In the late 70s and early 80s, inflation ravaged the US economy. The US had just been taken off the gold standard temporarily by Richard Nixon in 1971, and in the years that followed prices rose up to 14% annually. Proponents of the gold standard saw this as proof that the government could not be trusted to regulate the money supply. In their view, vote-seeking politicians might print money, inducing short term economic growth, but causing inflation in the long term.
The solution to this, according to proponents of the gold standard, was to return to the system that existed up to 1971: restrict the amount of dollars printed to the amount of gold in reserve; that is, each dollar should be convertible to a certain amount of gold.
This gives the government discipline because they have to keep enough gold in reserves to allow anyone to convert their dollars to gold. In the 20th century, this system did keep inflation low and stable in the long term. However, inflation was very volatile in the short term, and many economists say such a system is not suitable for the modern financial system.
In the years that have followed The Great Inflation (as the period of high inflation came to be known), the US has had remarkably low and stable inflation (averaging 4%).
Support for the gold standard is now diminished, and it is the general consensus among economists that the gold standard would be bad. However, some people (like Donald Trump) still support a return to it.
Here’s why a gold standard is a bad idea.
One argument in favour of a gold standard is that it guarantees price stability.
To understand why a gold standard does not guarantee price stability, it helps to look at what a gold standard really is. The definition of a gold standard is a currency that is “freely convertible at home or abroad into a fixed amount of gold per unit of currency” (Britannica). In simple terms, the dollar is pegged to the price of gold. With how volatile gold prices have been in the last few years, it’s clear that such a system would not, in fact, guarantee price stability.
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The system we currently have of inflation targeting is essentially like pegging the dollar to the price of the goods we consume. Such a system has brought us low, stable inflation for the last 3 decades. To be clear, a gold standard would keep prices from rising in the long term, but would make prices pretty volatile in the short term.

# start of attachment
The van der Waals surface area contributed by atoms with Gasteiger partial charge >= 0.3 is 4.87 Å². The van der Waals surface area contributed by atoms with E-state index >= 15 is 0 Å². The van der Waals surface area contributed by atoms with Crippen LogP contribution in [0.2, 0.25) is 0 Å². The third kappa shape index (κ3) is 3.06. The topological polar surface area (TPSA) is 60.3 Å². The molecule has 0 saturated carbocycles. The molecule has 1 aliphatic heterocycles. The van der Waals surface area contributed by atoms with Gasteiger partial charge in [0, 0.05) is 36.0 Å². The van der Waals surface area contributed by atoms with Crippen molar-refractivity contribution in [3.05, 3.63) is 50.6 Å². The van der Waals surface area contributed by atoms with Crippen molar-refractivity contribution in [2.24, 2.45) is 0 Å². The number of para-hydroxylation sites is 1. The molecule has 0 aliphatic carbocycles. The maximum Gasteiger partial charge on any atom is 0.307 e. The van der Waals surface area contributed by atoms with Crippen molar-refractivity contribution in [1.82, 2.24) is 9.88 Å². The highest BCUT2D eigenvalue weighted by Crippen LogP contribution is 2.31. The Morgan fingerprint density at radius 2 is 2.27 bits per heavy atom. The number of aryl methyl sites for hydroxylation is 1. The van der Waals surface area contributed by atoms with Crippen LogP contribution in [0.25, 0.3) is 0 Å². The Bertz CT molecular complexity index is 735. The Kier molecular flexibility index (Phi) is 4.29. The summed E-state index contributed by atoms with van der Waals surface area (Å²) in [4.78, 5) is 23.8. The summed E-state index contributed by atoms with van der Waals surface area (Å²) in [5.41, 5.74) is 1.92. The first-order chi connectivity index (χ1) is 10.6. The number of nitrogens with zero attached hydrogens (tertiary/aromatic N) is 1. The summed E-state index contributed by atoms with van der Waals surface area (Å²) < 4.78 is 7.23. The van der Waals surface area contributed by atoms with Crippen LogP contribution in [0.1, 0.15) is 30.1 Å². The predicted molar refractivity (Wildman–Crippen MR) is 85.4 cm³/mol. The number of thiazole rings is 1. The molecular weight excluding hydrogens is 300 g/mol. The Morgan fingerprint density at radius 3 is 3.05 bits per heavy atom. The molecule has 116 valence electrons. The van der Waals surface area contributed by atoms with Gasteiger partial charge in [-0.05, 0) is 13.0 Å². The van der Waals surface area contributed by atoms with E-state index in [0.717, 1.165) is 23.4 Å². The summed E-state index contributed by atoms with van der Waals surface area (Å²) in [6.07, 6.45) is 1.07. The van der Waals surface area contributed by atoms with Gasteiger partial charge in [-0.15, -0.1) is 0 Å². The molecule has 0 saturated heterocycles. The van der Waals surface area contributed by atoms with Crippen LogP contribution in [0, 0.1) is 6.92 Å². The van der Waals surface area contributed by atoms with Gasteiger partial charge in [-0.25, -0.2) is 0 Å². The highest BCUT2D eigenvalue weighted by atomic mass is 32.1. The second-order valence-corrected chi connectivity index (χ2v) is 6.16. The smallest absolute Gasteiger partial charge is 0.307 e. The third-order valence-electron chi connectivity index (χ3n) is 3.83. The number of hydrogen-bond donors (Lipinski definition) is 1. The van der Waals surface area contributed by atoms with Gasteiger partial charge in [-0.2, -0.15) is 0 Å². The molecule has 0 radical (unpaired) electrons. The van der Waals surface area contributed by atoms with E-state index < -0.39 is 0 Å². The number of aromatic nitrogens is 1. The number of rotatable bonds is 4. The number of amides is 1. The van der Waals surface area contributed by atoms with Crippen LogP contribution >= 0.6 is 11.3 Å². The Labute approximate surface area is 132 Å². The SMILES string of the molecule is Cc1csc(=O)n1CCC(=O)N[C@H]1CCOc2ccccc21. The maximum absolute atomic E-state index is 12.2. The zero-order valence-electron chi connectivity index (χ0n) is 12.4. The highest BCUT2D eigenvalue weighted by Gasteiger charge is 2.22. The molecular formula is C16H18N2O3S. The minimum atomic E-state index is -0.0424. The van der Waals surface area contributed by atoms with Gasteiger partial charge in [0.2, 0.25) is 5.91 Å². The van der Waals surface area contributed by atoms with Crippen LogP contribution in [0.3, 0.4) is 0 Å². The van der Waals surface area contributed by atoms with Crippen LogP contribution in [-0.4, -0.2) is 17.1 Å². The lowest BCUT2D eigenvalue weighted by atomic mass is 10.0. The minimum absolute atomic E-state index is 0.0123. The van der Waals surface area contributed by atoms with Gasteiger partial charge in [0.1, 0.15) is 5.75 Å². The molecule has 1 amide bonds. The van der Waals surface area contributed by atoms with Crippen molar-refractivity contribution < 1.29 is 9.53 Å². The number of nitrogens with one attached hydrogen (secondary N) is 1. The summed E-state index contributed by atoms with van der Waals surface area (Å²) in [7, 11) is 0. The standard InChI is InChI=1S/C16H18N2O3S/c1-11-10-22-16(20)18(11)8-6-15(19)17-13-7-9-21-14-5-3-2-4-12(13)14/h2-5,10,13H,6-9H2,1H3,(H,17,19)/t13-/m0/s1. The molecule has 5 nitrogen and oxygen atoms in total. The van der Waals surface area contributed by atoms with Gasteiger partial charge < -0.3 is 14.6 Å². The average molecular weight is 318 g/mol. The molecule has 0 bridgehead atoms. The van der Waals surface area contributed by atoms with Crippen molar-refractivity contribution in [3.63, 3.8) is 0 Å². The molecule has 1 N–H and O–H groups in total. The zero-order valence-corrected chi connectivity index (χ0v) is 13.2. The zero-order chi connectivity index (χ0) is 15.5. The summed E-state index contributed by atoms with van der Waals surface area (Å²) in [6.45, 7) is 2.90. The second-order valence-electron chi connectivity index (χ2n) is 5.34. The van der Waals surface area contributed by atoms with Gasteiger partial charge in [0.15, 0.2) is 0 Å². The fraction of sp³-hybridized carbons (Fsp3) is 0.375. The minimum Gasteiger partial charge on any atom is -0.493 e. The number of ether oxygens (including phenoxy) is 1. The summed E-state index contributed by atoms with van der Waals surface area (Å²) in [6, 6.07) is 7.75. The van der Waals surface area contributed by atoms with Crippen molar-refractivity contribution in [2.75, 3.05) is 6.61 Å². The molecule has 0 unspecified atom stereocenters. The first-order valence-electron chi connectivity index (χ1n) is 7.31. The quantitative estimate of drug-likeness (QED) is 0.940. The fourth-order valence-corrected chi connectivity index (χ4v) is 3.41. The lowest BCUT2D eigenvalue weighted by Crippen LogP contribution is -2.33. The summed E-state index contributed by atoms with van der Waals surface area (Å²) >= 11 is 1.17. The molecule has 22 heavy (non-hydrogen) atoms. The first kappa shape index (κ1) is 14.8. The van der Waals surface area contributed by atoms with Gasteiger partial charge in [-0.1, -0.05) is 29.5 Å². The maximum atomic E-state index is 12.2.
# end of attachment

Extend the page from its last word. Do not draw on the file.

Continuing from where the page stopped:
In summary, would you like a currency that is pegged to the price of the goods we actually buy, or one that is pegged to a metal?
A currency that’s pegged to something, whether a commodity or another currency, tends to be procyclical.
Usually, when economies are growing too fast, central banks implement policies that aim to slow down this growth and tame inflation. Likewise, when economies are growing slowly (in recessions, for example), central banks implement policies that aim to increase the money supply and jolt the economy back to life. This is called counter-cyclical monetary policy, and it aims to make the natural economic cycles of booms and busts less severe.
In a gold standard, the central bank is not able to expand or contract the money supply. So, there’d be high inflation during economic booms, and disastrous, deflationary recessions during the busts that last for years.
Case study: While the gold standard may have not caused The Great Depression, it made it drag on longer than it would have under a fiat currency system. The money supply in the US shrunk by a third during the depression, and countries that devalued their currencies or left the gold standard came out of the depression quicker.
The US’s gold reserves stand at about $450 billion (2021). This is against a monetary base of just over $6 trillion. The value of all gold ever mined in the world at current prices (August 2021) is over $9 trillion, so the US could theoretically return to a gold standard if they bought up gold from private citizens and the rest of the world. Such an operation would be incredibly expensive, if not downright impractical.
This mass purchase of gold would send its price skyrocketing: good for gold producers, but bad for industries that actually need the shiny metal, like electronics, and jewellery.
The US has had stable inflation of 4% in the years after the Great Inflation, and around 2% in the last 10 years. With all the points I’ve mentioned above (showing that returning to the gold standard would be impractical), and with the fact that the current financial system has brought huge stability, is there really a need to go back to the gold standard?